The Goodrich EFB of five years ago boasted a growing range of applications that included Jeppesen-supplied terminal charts and airport and en route moving maps - the emphasis was on the paperless cockpit. It won the custom of Emirates and Lufthansa, which are completing fleet retrofits. But now two US carriers are poised to use Goodrich's latest-generation SmartDisplay cockpit data management system to show where the EFB is going next.

 
NavAero has a big Class 2 in-service base. Picture: NavAero
ADS-B BENEFITS
"We're working with United Airlines and US Airways on two FAA-funded programmes intended to demonstrate operational and commercial benefits of the ADS-B 'in' technology that will underpin NextGen," says Schmitz. "The FAA wants to help the airlines to develop the business case for ADS-B equipage, and to draw up op specs allowing the new procedures to be rolled out across US airspace. It's really a first phase of implementation."

The two carriers will use Goodrich hardware for cockpit display of traffic information (CDTI). Supplemental type certification of the Class 3 equipment on the Airbus A330 is set for the first quarter of next year, with the Boeing 747-400 to follow in the second quarter. US Airways plans to equip all its A330s and to test the delegated-separation and merging-and-spacing functions of the SafeRoute suite of applications from ACSS, the Arizona-based joint venture between Thales and L-3 Communications. Applications must also be certificated. This has already been achieved for SafeRoute in the course of a Boeing 757/767 trial by UPS.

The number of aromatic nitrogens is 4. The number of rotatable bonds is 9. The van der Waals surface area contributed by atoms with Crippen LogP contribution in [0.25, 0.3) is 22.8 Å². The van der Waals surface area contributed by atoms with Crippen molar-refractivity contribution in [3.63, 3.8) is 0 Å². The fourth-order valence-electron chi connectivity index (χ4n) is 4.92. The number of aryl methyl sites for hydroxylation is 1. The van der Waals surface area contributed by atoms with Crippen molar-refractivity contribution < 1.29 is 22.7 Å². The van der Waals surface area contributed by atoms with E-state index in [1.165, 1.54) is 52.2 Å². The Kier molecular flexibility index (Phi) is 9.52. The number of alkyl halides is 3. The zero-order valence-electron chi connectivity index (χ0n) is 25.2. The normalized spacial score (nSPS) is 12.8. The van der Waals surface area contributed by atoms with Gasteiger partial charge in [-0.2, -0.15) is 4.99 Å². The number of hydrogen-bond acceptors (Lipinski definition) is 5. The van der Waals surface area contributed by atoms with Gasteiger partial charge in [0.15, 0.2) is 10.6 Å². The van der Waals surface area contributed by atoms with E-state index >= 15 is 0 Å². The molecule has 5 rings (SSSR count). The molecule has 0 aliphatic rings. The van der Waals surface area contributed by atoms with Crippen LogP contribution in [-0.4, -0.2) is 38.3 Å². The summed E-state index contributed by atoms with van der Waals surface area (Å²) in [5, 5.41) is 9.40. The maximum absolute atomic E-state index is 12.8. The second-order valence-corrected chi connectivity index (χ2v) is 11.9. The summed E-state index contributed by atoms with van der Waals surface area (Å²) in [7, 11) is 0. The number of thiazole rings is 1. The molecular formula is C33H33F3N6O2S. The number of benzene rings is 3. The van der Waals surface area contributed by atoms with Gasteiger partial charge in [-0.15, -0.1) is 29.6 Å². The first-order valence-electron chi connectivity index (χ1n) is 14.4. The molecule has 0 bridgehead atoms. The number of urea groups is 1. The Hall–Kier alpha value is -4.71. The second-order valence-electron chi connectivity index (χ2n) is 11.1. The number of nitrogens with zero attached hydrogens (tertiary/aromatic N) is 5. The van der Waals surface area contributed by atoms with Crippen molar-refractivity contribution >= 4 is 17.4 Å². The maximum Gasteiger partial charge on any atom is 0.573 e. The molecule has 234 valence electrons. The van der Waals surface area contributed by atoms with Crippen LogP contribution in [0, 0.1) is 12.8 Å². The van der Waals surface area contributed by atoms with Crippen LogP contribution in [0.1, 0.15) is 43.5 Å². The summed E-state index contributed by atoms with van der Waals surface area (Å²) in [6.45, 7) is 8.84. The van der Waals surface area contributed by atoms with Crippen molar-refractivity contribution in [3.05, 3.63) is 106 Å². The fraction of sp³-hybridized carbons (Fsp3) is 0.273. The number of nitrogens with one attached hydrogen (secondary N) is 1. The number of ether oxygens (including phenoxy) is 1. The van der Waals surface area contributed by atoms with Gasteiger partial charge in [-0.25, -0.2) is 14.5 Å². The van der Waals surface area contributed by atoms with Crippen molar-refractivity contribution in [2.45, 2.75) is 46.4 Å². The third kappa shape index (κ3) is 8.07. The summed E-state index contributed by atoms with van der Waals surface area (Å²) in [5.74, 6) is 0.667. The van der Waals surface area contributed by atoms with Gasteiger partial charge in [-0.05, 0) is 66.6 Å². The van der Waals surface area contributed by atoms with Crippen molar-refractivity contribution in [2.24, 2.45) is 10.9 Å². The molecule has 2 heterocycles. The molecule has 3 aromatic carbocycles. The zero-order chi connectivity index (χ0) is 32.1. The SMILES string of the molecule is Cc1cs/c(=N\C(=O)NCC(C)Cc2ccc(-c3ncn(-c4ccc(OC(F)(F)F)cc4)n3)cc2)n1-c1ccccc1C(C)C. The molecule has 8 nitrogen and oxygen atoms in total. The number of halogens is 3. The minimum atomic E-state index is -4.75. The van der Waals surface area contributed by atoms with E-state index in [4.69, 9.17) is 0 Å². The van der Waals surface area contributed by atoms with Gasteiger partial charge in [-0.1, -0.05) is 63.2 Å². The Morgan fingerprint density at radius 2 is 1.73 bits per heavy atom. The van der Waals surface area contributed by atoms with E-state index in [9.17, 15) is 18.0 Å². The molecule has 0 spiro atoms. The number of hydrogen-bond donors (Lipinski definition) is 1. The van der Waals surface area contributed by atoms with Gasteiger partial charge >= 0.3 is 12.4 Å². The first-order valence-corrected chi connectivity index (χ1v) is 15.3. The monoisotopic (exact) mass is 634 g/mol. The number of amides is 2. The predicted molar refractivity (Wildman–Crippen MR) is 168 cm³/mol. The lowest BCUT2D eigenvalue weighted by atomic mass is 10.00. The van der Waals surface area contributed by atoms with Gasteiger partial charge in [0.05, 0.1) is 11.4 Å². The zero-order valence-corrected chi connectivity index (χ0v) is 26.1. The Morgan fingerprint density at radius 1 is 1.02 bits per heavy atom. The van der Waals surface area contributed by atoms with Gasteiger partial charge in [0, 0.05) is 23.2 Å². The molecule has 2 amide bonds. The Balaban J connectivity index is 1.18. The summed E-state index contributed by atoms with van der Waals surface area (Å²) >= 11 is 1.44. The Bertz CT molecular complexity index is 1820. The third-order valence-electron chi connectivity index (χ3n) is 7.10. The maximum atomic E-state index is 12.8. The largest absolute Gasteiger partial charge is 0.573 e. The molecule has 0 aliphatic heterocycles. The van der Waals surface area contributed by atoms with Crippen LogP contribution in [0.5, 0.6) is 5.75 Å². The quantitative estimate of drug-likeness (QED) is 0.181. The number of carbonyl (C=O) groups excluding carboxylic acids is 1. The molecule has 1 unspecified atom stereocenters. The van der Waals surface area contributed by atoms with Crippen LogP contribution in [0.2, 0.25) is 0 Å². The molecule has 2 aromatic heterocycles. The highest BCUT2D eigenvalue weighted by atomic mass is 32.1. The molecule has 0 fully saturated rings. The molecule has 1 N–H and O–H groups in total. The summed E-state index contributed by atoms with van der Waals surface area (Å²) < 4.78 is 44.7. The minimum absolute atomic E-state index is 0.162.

United, meanwhile, plans to try out a Honeywell-developed in-trail procedure - designed to make it easier for aircraft to exploit favourable winds by changing flight level in oceanic track systems - with 12 Boeing 747-400s flying in the South Pacific.

Initially, the US Airways and United equipment will run only these safety-critical (Type C) applications. But Goodrich plans to offer an upgrade that will allow them to simultaneously support Type A (documents) and B (charts, weight-and-balance and performance calculations, flightplans, electronic checklists). While the latter can run under a Microsoft Windows operating system, Type C applications demand an FAA-certificated operating system.

From the first quarter of 2012, Goodrich will offer the ability to run Type A, B and C applications concurrently on the same platform, says Schmitz. "Right now we can do either Windows or the certificated applications," he adds. "From 2012 we'll have a dual-partition architecture that can run both types at the same time. It will incorporate a certificated operating system that is also used by another major avionics manufacturer."